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Author Topic: KM-184 RF problems?  (Read 6583 times)

jstaczek

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KM-184 RF problems?
« on: April 30, 2011, 12:41:06 am »

Hi All,

I've been chasing an RF problem in the studio and I think I've narrowed it down to my KM-184s.

I was having general issues with RF but then went through Klaus's sticky post about handling RF, corrected some shielding issues in the patch bay and mic panels and everything became dead quiet. Except for the KM-184's.

I have a matched pair that seem to randomly pick up RF. Happens on Millennia pres and Daking pres. If I swap out mics with something else, the RF will always go away. I found a post on the Neumann forums that suggested there were some KM-184s that were susceptible to RF. I tried to contact Nuemann USA and Berlin several times by phone and email and have not received a response.

I searched the forums here and didn't see anything specific about KM-184s and RF so I wanted to ask: does anyone know about RF issues specific to this mic? If so, is there a mod or a remedy?

Thanks,

Jason
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Nob Turner

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Re: KM-184 RF problems?
« Reply #1 on: May 01, 2011, 01:06:28 am »

i had an rf problem with my km184's when using a gml preamp. when used with something with transformers, the problem didn't seem to exist. a very smart tech i knew, now sadly passed, suggested i stop using my canare mic cables with these mics, but instead use something lower tech. lo and behold, the problem vanished!

klaus

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Re: KM-184 RF problems?
« Reply #2 on: May 01, 2011, 01:50:37 am »

That brings to mind: have you ever used Gotham GAC 3 cable with the mic? It also used to come as an accessory with Neumann mics, and was labelled "IC3/25" .  (Now sadly replaced by an inferior look-alike)

GAC 3 is a three-conductor cable ( separate ground return) with double Reussen-layer shield (2 corkscrew layers of bare copper stranding covering 100% of the core conductors against RF.)

Also important, and you probably know this already: connectors must have their metal casing and pin 1 connected to cable ground and shield, and on both ends!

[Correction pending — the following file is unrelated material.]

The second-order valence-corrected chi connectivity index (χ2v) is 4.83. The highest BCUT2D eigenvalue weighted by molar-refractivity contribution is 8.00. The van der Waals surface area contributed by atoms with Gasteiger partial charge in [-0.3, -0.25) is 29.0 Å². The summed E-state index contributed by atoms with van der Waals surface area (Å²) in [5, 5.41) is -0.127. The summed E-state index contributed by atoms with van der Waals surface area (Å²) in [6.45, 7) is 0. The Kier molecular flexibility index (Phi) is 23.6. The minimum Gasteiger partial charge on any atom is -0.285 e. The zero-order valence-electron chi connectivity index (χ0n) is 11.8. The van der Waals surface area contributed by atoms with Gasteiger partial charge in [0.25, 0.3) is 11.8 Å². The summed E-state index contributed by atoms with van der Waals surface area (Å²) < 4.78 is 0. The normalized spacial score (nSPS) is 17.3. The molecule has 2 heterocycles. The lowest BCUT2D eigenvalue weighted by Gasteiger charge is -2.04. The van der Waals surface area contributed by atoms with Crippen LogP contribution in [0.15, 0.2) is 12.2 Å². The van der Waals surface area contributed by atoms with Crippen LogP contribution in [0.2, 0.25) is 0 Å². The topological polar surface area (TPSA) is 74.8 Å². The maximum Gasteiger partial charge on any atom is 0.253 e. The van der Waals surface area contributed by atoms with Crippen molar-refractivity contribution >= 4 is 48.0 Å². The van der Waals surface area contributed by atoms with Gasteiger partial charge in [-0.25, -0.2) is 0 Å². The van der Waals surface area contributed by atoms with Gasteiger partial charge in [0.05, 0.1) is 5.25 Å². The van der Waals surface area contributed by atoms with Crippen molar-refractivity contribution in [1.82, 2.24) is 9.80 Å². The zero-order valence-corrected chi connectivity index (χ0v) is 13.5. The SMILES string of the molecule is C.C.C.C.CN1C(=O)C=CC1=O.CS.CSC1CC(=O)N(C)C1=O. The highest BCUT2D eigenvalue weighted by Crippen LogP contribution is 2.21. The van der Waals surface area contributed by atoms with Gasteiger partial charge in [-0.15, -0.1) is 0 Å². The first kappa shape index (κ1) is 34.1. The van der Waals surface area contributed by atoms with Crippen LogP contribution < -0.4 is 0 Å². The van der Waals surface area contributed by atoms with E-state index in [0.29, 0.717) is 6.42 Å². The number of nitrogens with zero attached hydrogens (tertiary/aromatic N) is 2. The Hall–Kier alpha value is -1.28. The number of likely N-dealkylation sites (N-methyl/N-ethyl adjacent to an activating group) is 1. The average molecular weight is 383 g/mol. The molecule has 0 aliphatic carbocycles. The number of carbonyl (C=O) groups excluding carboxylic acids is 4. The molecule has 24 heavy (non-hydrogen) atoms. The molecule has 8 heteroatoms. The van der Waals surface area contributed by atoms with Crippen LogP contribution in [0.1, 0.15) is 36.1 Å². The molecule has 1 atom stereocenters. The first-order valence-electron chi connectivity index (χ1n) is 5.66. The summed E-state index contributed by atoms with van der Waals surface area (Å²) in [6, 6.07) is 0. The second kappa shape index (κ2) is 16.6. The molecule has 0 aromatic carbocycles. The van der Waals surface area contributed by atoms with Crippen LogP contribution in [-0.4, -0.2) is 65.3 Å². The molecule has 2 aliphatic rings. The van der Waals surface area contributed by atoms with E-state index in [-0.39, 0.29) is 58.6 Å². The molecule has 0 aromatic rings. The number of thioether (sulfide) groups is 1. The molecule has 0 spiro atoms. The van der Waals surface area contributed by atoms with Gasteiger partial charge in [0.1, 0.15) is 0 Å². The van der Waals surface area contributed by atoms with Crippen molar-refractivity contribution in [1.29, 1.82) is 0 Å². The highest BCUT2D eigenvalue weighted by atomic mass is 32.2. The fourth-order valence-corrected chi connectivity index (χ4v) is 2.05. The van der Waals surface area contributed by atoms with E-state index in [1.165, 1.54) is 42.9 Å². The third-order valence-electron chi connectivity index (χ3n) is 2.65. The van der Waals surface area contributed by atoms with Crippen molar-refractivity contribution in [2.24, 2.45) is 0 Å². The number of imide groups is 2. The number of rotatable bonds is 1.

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Klaus Heyne
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jstaczek

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Re: KM-184 RF problems?
« Reply #3 on: May 01, 2011, 02:42:17 am »

I love it! Two solutions:

- use cheaper cable
- use more expensive cable

I'm already on the cheap end, so I will try the expensive stuff and see if it makes a difference.

And yes, Klaus, I followed your RF prevention instructions for connectors and it eliminated all RF problems for everything but these mics. But you remind me that I did not check all my mic cables themselves, only snakes and patch panel.

Interestingly (and I don't have them in front of me) unlike other mics it seems like the connector on the KM-184s has a plastic insert so that the female XLR body doesn't actually come into electrical contact with the mic body. Is this so, or is there contact made from pin 1 to the mic body internally somehow? I'll test it for continuity myself next time I'm in the studio.

Thanks for the tips!

Jason
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klaus

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Re: KM-184 RF problems?
« Reply #4 on: May 01, 2011, 12:32:10 pm »

Two solutions:

- use cheaper cable
- use more expensive cable

I'm already on the cheap end, so I will try the expensive stuff and see if it makes a difference.

Canare and Gotham are on the same (relatively) cheap end of the spectrum. When it comes to cables, I find the simple equation "better vs. worse" more appropriate. Unfortunately (actually, quite fortunately!) price differences do not easily predict quality differences in cables.
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Klaus Heyne
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jstaczek

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Re: KM-184 RF problems?
« Reply #5 on: May 02, 2011, 03:42:17 am »

Ah, the Gotham sounded expensive with all those bells-and-whistles, and I thought Nob was suggesting something lower-tech than Canare. In any case, yet to be tried.

I did some more experiments and observed the same thing that Nob found: the problem goes away when using transformer input pres. Very prominent RF problem on a Millennia HV-3d and ShinyBox Si4. No problem on a Daking IV. Again, swap in a different mic on the same cabling and the problem goes away.